Sunday, January 19, 2014

It's been a while. Glad to see you are back.

When doing certain tasks that are tedious, difficult or just we are to exausted to do them; we often whish there was an altruistic someone to give as a hand and make them easier. Sometimes in this situations we would be ready to accept help from anybody, even from an strange visitor...


Visitor is a behavioral design pattern that intends to add or remove functionality from a class without changing its original implementation. It can help leverage complexity and also allows to keep concerns separated. Also is non intrusive, since will be only the clients choice to either allow the visitor to come by and provide support or not, by just calling a method.

Let's have a look at a bit of UML:

 
The only modification needed in the original class it to add a method that accepts a visitor.
That method will be called only by the client and the visitor to visit that class will also be provided by the client. The visitor just have a visit method that takes a concrete implementation of the class that has to visit. If you used the Visitable interface as parameter in visit method is not wrong but you will restrict the visitor to just what sees in the interface(In occasions can be desirable).

Now lets have a look at an example.
Here the Visitable interface and a couple of implementations:

 public interface FormulaOnePitOperation {  
   public void perform();  
   public void accept(Mechanic visitor);  
   public int dangerLevel();  
 } 
 public class PetrolFilling implements FormulaOnePitOperation{  
   private int petrolLevels;  
   public void perform() {  
     System.out.print("Filling the tank as we always do...");  
   }  
   public void accept(Mechanic visitor) {  
     visitor.visit(this);  
   }  
   public int dangerLevel() {  
     return petrolLevels;  
   }  
 } 
 public class WheelsReplacement implements FormulaOnePitOperation{  
   private int presureIndicator;  
   public void perform() {  
     System.out.print("Changing the wheels as we always do...");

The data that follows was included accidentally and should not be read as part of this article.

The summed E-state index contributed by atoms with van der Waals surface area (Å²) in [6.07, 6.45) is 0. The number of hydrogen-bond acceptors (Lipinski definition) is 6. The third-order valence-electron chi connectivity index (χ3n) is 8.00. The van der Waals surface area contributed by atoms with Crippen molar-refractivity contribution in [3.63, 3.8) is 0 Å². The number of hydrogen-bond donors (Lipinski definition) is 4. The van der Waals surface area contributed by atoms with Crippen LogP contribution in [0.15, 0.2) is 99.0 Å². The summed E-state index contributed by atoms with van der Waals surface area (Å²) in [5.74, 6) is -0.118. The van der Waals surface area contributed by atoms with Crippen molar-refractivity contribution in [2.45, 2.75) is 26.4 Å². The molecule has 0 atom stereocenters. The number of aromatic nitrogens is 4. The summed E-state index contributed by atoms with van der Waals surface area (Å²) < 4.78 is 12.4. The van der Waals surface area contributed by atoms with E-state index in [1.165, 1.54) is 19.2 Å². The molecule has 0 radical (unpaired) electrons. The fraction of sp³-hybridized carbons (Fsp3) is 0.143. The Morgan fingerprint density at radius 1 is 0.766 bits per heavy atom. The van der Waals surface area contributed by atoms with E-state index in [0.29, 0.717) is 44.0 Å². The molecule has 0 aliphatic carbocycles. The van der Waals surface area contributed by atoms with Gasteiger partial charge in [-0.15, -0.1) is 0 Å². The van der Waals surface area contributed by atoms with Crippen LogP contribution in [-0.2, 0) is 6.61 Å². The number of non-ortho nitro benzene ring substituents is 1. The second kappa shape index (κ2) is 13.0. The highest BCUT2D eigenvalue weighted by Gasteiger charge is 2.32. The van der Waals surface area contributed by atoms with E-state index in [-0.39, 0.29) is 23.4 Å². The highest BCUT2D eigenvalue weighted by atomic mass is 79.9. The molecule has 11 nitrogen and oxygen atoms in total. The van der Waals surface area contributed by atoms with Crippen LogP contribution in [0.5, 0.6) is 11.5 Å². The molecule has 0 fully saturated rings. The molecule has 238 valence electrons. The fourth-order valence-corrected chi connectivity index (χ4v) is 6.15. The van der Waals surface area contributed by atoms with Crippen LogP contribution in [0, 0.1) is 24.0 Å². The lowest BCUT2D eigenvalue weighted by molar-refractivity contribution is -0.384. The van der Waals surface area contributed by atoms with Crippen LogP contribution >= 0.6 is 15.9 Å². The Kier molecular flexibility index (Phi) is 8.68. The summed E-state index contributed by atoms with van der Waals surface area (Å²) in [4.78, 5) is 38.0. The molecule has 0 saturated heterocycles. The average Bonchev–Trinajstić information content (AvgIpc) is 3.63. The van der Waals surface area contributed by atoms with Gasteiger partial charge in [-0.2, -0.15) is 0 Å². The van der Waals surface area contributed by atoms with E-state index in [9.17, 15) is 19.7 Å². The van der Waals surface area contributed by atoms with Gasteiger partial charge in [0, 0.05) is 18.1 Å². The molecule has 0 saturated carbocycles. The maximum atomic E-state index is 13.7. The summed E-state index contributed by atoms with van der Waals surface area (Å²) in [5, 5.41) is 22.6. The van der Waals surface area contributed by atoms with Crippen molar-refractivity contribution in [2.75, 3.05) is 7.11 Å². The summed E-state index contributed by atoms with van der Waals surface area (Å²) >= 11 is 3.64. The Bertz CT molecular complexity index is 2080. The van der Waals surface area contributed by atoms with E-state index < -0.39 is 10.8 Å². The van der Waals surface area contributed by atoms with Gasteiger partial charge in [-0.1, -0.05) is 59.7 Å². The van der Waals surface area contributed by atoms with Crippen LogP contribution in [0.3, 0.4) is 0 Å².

}  
   public void accept(Mechanic visitor) {  
     visitor.visit(this);  
   }  
   public int dangerLevel() {  
     return presureIndicator;  
   }  
 }  

As we see in the above code, the visitor is passed in the parameter of the accept method that is used to trigger the visit.

Lets now have a look at the visitor's side

 public interface Mechanic {  
   public void visit(FormulaOnePitOperation formulaOnePitOperation);  
 } 
 public class PetrolPumpMechanic implements Mechanic {  
  public void visit(FormulaOnePitOperation formulaOnePitOperation) {  
     System.out.print("You are doing well guys keep going, I am just keeping an eye on the pump here. I won't disturb you");  
     if(formulaOnePitOperation.dangerLevel() > 100)  
       System.err.print("STOP!!! CLOSE THE PUMP NOW!!!!");  
   }  
 } 
 public class WheelsMechanic implements Mechanic{  
   public void visit(FormulaOnePitOperation formulaOnePitOperation) {  
     System.out.print("Just supervising the wheels replacement operation! Not disturbing");  
     if(formulaOnePitOperation.dangerLevel()>45)  
       System.out.print("Be careful you are pumping them too much");  
   }  
 }  

In the visitor side, the functionality of the FormulaOnePitOperation can be modified without changing any of the original code. Also another thing to notice in the above example is that since we are using the interface as parameter, we may be limmited to only use what is defined on it. In occasions is just enough and there is no need to access the concrete classes, but note that the UML diagram encorages to use the concrete implementations(In my personal opinion, I think there is not a big difference since the methods on the concrete classes could not be exposed publicly)

Now finally just the client class:

 public class Pit {  
   public static void main(String[] args) {  
     FormulaOnePitOperation petrolFilling = new PetrolFilling();  
     FormulaOnePitOperation wheelsReplacement = new WheelsReplacement();  
     petrolFilling.perform();  
     petrolFilling.accept(new PetrolPumpMechanic());  
     wheelsReplacement.perform();  
     wheelsReplacement.accept(new WheelsMechanic());  
   }  
 }  

Not much to say about the client, it just uses the classes as usual with the only difference that as per need now can pass a visitor to help add certain tasks. I mentioned at the beggining that Visitor is a non intrusive pattern, by this what I want to say is that nothing mandates the client to call a visitor if he doesn't want to.


A little dissadvantage that this patter has, both methods accept() and visit() have hardwired dependencies in their parameters that can make them hard to unit test.


          It's been a while. Glad to see you are back.
Pair programmers in action

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